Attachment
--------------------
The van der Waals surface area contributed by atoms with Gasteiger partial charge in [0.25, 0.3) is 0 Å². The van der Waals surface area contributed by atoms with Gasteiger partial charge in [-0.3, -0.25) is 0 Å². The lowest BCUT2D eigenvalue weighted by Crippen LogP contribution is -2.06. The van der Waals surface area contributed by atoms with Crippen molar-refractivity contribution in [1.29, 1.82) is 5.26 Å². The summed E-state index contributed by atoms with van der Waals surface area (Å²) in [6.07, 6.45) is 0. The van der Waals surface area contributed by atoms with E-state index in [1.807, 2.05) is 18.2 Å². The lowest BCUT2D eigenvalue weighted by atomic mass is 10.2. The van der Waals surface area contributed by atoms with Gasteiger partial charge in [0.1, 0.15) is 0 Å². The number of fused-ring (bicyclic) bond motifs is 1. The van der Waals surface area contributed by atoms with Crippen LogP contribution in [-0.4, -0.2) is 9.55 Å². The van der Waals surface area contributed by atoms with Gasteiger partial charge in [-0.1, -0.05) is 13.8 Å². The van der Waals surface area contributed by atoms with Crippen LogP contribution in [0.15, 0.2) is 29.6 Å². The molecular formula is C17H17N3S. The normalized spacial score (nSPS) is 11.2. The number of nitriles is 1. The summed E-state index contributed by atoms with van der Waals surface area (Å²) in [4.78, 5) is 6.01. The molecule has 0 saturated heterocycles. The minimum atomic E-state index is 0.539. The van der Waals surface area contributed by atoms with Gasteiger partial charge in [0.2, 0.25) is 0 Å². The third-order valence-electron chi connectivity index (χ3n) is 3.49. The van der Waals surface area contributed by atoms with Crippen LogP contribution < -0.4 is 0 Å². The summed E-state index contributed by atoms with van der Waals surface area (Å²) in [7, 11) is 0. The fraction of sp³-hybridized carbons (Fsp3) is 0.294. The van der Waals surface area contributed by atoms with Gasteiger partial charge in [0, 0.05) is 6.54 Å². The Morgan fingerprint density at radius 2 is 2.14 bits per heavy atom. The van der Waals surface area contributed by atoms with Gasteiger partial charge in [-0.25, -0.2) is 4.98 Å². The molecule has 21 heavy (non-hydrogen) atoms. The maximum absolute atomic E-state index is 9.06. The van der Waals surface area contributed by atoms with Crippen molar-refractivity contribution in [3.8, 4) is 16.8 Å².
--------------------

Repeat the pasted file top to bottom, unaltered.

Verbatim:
The van der Waals surface area contributed by atoms with Gasteiger partial charge in [0.25, 0.3) is 0 Å². The van der Waals surface area contributed by atoms with Gasteiger partial charge in [-0.3, -0.25) is 0 Å². The lowest BCUT2D eigenvalue weighted by Crippen LogP contribution is -2.06. The van der Waals surface area contributed by atoms with Crippen molar-refractivity contribution in [1.29, 1.82) is 5.26 Å². The summed E-state index contributed by atoms with van der Waals surface area (Å²) in [6.07, 6.45) is 0. The van der Waals surface area contributed by atoms with E-state index in [1.807, 2.05) is 18.2 Å². The lowest BCUT2D eigenvalue weighted by atomic mass is 10.2. The van der Waals surface area contributed by atoms with Gasteiger partial charge in [0.1, 0.15) is 0 Å². The number of fused-ring (bicyclic) bond motifs is 1. The van der Waals surface area contributed by atoms with Crippen LogP contribution in [-0.4, -0.2) is 9.55 Å². The van der Waals surface area contributed by atoms with Gasteiger partial charge in [-0.1, -0.05) is 13.8 Å². The van der Waals surface area contributed by atoms with Crippen LogP contribution in [0.15, 0.2) is 29.6 Å². The molecular formula is C17H17N3S. The normalized spacial score (nSPS) is 11.2. The number of nitriles is 1. The summed E-state index contributed by atoms with van der Waals surface area (Å²) in [4.78, 5) is 6.01. The molecule has 0 saturated heterocycles. The minimum atomic E-state index is 0.539. The van der Waals surface area contributed by atoms with Gasteiger partial charge in [0.2, 0.25) is 0 Å². The third-order valence-electron chi connectivity index (χ3n) is 3.49. The van der Waals surface area contributed by atoms with Crippen LogP contribution < -0.4 is 0 Å². The summed E-state index contributed by atoms with van der Waals surface area (Å²) in [7, 11) is 0. The fraction of sp³-hybridized carbons (Fsp3) is 0.294. The van der Waals surface area contributed by atoms with Gasteiger partial charge in [0, 0.05) is 6.54 Å². The Morgan fingerprint density at radius 2 is 2.14 bits per heavy atom. The van der Waals surface area contributed by atoms with Gasteiger partial charge in [-0.25, -0.2) is 4.98 Å². The molecule has 21 heavy (non-hydrogen) atoms. The maximum absolute atomic E-state index is 9.06. The van der Waals surface area contributed by atoms with Crippen molar-refractivity contribution in [3.8, 4) is 16.8 Å².